SAN FRANCISCO — The death of 100 birds in the San Francisco Bay Area has baffled wildlife officials who say the creatures' feathers were coated with a mysterious substance that looks and feels like rubber cement.
The birds began turning up on a beach Friday. Necropsies and lab tests will be done Tuesday, but results may not be known until later this week, California Department of Fish and Wildlife spokesman Andrew Hughan said.
"We've never seen anything quite like it," Hughan said. "So it's a mystery for the moment."
Volunteers were slogging through mud and bog in the foggy, cold weather looking for dead surf scoters, buffleheads and horned grebes. The birds each weigh about 4 pounds and are roughly the size of a duck.
Dead birds have turned up on shorelines, beaches and trails in the suburbs of San Leandro, Alameda and Hayward.
"Volunteers are combing every inch of shoreline with their eyes and binoculars, running down the beach with a 20-foot pole with a net attached to it trying to save a bird," Hughan said.
International Bird Rescue Interim Executive Director Barbara Callahan said she has never seen anything like the sticky gray goo in 20 years in the business.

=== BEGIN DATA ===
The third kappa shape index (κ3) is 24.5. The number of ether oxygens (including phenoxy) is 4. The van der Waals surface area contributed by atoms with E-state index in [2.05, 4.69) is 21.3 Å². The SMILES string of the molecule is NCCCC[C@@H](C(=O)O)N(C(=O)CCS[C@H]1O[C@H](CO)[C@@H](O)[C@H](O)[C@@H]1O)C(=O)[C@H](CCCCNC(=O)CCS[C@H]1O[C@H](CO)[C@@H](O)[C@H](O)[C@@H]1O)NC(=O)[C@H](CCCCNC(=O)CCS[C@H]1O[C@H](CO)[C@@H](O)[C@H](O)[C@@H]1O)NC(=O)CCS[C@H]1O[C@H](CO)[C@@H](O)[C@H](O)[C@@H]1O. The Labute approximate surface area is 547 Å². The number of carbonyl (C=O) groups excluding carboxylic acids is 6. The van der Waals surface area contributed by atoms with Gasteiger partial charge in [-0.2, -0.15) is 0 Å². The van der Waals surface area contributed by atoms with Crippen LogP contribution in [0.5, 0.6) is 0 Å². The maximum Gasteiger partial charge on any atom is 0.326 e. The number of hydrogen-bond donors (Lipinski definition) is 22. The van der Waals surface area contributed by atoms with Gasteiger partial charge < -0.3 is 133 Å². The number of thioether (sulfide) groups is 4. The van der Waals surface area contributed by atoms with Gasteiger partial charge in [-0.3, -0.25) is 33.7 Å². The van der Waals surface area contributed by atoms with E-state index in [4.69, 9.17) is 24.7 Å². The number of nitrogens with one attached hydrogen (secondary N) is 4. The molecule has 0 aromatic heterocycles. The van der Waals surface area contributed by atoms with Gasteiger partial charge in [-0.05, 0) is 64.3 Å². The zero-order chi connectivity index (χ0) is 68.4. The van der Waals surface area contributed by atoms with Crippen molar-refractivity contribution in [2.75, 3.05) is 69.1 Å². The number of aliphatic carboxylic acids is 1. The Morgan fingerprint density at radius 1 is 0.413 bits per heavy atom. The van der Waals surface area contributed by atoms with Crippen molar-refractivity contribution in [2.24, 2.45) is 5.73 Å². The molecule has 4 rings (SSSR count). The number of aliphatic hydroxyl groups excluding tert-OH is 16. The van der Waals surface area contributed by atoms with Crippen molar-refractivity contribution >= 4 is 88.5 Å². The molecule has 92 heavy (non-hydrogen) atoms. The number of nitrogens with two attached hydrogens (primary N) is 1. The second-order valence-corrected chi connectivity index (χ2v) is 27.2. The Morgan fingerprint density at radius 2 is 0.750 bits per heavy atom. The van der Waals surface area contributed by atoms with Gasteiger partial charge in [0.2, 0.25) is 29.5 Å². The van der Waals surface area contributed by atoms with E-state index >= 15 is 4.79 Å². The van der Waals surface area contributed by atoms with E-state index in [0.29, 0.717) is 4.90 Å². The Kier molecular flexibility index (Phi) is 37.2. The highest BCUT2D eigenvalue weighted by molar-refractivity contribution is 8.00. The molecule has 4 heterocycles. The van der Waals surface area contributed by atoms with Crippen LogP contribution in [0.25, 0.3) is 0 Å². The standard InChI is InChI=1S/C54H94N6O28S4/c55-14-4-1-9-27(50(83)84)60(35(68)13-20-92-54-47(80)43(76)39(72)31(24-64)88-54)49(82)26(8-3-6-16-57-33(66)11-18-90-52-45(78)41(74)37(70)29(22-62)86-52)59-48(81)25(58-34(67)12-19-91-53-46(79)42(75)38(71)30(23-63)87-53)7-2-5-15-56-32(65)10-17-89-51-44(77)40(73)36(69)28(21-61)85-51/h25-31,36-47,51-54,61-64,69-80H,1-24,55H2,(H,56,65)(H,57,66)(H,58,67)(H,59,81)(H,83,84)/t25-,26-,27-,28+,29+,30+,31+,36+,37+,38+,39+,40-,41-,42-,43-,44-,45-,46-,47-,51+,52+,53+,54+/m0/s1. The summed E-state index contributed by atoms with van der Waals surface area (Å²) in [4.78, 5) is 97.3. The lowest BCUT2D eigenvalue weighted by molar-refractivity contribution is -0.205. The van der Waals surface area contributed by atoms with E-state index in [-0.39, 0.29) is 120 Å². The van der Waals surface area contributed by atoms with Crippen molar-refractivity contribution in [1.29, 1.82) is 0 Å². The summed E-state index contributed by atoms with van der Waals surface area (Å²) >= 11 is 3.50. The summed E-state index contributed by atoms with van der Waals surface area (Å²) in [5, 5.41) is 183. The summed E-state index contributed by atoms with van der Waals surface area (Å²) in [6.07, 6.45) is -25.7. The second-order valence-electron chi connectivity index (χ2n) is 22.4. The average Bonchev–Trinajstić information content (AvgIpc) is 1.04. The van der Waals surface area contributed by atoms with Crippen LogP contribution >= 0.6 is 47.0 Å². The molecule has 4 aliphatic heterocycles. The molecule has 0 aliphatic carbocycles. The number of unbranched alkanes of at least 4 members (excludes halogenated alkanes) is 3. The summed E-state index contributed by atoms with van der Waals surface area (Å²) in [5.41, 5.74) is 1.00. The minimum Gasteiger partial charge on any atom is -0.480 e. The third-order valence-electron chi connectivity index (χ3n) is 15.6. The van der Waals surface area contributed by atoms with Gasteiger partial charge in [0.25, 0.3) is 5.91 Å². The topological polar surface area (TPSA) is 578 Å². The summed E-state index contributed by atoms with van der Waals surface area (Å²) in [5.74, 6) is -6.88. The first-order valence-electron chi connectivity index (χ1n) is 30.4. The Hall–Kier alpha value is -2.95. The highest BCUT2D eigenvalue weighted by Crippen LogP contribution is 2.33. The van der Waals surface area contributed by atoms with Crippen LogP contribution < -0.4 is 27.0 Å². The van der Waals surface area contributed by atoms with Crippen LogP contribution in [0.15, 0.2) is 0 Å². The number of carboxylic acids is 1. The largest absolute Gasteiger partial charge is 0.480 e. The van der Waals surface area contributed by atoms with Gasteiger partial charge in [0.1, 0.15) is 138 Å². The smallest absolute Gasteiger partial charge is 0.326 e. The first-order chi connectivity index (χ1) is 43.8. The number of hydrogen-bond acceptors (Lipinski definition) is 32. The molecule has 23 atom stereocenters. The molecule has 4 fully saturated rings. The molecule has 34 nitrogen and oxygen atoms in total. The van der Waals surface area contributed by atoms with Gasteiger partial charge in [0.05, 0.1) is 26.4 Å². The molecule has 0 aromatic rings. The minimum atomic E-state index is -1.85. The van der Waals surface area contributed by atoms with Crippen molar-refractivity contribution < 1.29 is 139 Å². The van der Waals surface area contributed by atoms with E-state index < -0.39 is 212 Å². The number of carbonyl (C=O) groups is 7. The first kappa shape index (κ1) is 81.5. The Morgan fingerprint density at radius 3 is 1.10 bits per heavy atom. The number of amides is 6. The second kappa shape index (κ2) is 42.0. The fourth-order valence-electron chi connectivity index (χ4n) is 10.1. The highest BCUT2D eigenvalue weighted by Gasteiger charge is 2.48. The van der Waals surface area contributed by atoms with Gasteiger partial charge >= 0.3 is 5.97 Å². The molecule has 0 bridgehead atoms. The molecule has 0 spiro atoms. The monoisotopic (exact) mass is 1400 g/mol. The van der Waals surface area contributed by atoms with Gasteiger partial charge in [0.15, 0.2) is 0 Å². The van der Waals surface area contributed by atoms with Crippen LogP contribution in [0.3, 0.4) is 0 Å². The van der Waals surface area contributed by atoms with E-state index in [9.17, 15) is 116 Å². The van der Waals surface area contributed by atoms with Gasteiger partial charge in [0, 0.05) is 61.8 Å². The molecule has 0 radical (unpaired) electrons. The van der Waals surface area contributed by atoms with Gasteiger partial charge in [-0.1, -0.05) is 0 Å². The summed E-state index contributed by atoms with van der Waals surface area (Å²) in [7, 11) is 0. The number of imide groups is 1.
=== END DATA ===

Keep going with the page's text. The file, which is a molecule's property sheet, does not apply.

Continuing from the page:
"The goo appears to be light gray in color and to me looks like rubber cement that's been played with all day and is sort of dirty," she said. "It has very little smell."
Officials were investigating whether the substance could be polyisobutylene, which is sticky, odorless, largely colorless, and killed thousands of seabirds in the United Kingdom in 2013.
"While on its face, this substance seems very similar to reports from the U.K. two years ago, we won't know definitively until lab tests are completed," Callahan said.
Officials believe the culprit substance was dumped into the San Francisco Bay and is not a public health or safety risk to humans. Callahan said it's likely a man-made product, meaning a pipeline might have burst or someone intentionally dumped the substance.
The International Bird Rescue center in Fairfield has received 280 birds and 242 are alive and receiving medical care and stabilization, cleaning and reconditioning. Baking soda and vinegar is used to loosen the sticky substance before washing it off with dish soap,
The cost of the bird rescue is running between $7,000 and $8,000 daily with the use of full-time staff members and roughly 40 volunteers.